Communicating Research: How Not to Suck in Graduate School

Communicating Research: How Not to Suck in Graduate School

SR Shaw

Advancing knowledge in all fields through research and other forms of scholarship requires much training, guidance, and experience. The challenges of literature reviews, research design, data collection, data management, data analysis, theory testing, and theory development are daunting. This is especially true in the context of reduced funding, tenure pressures, and increased competition. Most researchers in science are well-versed in writing standard formatted scientific reports. Grant reports, government reports, formatting for scientific journals in various fields, and proposals are common mechanisms for written communication of scientific knowledge to peers. However, scientists are now under pressure to communicate findings to the public, mass media outlets, and lay audiences. This form of communication can be challenging for scientists who are trained, experience, and socialized to communicate primarily with scientific peers.

The differences between scholarly communication and communication for knowledge transfer and communicating with the public are not as great as many people believe. The goal of all communication is to move the knowledge base of the audience from point A to point B. The ease of communicating to professional audiences is that there is an assumption that all professional audiences have the same point A. That is, professionals who read journals or evaluate grants have similar pre-existing knowledge, interests, and experiences. In many cases, those pre-existing experiences are the same as the scientists attempting to communicate new findings. For public audiences, existing knowledge, interests, and experiences vary widely. Moreover, almost certainly the public has less existing knowledge than the scientist attempting to communicate new findings. Empathy is required to understand the perspective, needs, knowledge, and values of the public audience. Identifying the exact needs of the audience and having the ability to meet those needs is a baseline skill for communicating complex findings to the public. In addition to empathy and knowing the audience, a formula for communicating to nonprofessional audiences can be helpful.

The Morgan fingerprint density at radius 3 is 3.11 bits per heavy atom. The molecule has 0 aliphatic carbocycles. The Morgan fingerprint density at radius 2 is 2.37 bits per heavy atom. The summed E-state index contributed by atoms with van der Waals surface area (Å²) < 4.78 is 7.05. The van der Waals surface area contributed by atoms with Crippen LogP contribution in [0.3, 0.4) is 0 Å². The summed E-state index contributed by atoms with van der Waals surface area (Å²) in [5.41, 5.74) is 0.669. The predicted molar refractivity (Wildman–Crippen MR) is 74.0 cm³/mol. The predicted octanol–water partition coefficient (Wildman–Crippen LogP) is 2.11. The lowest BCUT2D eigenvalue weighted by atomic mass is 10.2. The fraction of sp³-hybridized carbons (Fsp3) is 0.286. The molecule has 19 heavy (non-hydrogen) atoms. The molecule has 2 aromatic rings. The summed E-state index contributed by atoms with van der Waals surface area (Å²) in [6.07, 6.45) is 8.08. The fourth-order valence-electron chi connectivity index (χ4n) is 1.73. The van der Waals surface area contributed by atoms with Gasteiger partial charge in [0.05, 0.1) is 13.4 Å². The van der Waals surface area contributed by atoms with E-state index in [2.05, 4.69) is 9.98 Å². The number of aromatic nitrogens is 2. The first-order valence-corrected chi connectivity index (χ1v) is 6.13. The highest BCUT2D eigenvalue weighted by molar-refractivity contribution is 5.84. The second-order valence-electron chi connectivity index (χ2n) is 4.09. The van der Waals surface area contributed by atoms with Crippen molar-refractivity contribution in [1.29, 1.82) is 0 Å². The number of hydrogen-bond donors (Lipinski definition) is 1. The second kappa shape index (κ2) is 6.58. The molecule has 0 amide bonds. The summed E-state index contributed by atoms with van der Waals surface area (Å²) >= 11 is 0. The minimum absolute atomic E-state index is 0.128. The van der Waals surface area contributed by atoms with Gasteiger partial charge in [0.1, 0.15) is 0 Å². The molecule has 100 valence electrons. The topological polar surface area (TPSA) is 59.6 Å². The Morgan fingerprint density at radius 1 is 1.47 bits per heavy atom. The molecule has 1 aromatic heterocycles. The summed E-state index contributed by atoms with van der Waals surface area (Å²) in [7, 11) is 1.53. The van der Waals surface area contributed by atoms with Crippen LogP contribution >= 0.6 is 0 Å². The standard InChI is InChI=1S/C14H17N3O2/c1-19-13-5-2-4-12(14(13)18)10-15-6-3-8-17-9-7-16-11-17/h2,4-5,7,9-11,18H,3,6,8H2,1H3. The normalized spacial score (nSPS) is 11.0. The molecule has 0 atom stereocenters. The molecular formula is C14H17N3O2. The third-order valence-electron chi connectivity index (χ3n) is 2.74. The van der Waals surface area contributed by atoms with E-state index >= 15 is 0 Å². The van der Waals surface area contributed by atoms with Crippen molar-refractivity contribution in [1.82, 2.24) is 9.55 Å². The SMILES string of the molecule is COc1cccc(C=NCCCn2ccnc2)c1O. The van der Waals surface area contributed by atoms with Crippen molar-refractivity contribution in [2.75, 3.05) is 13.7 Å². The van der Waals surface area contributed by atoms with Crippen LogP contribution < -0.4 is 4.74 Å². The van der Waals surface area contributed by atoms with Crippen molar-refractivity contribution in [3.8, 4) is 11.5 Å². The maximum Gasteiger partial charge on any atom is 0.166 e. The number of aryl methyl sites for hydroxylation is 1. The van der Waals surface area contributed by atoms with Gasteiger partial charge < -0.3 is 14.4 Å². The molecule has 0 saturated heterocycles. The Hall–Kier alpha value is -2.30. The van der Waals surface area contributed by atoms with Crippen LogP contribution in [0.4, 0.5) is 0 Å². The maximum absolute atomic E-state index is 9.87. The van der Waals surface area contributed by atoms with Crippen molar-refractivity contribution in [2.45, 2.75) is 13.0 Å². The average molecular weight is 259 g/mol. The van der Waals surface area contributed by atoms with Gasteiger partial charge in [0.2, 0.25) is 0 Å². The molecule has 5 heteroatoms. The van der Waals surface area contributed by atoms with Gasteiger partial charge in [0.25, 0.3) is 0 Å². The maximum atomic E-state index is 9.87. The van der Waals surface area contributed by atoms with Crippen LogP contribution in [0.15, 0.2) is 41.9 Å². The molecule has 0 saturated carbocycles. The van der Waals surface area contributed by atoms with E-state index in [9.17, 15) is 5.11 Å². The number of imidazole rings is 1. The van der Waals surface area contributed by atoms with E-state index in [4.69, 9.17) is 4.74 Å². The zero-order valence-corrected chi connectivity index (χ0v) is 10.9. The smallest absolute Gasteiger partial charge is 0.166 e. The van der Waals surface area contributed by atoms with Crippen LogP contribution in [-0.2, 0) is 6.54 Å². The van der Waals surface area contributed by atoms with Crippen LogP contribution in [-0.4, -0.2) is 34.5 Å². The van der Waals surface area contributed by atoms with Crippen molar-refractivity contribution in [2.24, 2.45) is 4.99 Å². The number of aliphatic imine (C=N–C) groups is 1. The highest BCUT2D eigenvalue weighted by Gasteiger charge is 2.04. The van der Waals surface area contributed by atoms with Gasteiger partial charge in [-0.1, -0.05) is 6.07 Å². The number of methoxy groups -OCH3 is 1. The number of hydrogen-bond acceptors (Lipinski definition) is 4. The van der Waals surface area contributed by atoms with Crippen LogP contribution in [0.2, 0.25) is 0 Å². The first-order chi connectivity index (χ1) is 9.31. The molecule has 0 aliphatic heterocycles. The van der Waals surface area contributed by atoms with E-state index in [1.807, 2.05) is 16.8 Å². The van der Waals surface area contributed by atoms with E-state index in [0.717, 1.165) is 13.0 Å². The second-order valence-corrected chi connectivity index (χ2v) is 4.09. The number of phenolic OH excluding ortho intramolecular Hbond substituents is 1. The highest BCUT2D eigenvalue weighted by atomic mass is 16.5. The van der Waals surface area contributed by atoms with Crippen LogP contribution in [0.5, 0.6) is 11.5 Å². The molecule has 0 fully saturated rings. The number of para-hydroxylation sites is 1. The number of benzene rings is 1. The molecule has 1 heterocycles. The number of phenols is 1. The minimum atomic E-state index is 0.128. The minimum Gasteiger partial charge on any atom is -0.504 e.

I am a big fan of B movies. These are usually low-budget, cheesy, and poorly written movies that are often in the horror, action and adventure, or science fiction genre. Yet, for some reason these movies never disappoint and are often hugely entertaining. The reason for this consistency of appealing entertainment is that there is a clear and well-developed formula for an effective B-movie. The ARKOFF formula (after Samuel Z. Arkoff) has six components and the most entertaining B movies contain all six elements.

Action — exciting and visual drama

Revolution — novel or controversial themes and ideas

Killing — violence

Oratory — a memorable speech or dialogue

Fantasy — acted out fantasies that are common to the audience

Fornication — some level of sex appeal

For scientists trained and socialized in communicating with peers, who are just beginning to communicate with the public, a formula can be helpful in organizing information. Clearly, I am not going to recommend that communication of scientific information to the public use the ARKOFF formula. For most types of research, that would just be too weird. In the effort to use just the appropriate amount of weird, I am immodestly proposing the SHAW formula. The SHAW formula contains four components that strongly support effective communication to the public.

Story — Information is most effectively communicated as a narrative with a strong theme, structured just like a short story.

Harrowing — The salience of the study must be communicated so that people’s attention is captured, often by explicitly raising stress or upsetting widely held beliefs. Addressing common anxiety provoking concerns (e.g., parenting, health, finances), life on earth, support for a counterintuitive idea, improving quality of life, and enhancing marital quality are often widely popular harrowing themes.

Applied — Some immediate or long-term, but tangible, application of the results of the scientific study need to be described to engage interest fully. This does not necessarily preclude advances in theory. “Completely changing our understanding of X…” is a useful phrase in describing basic research.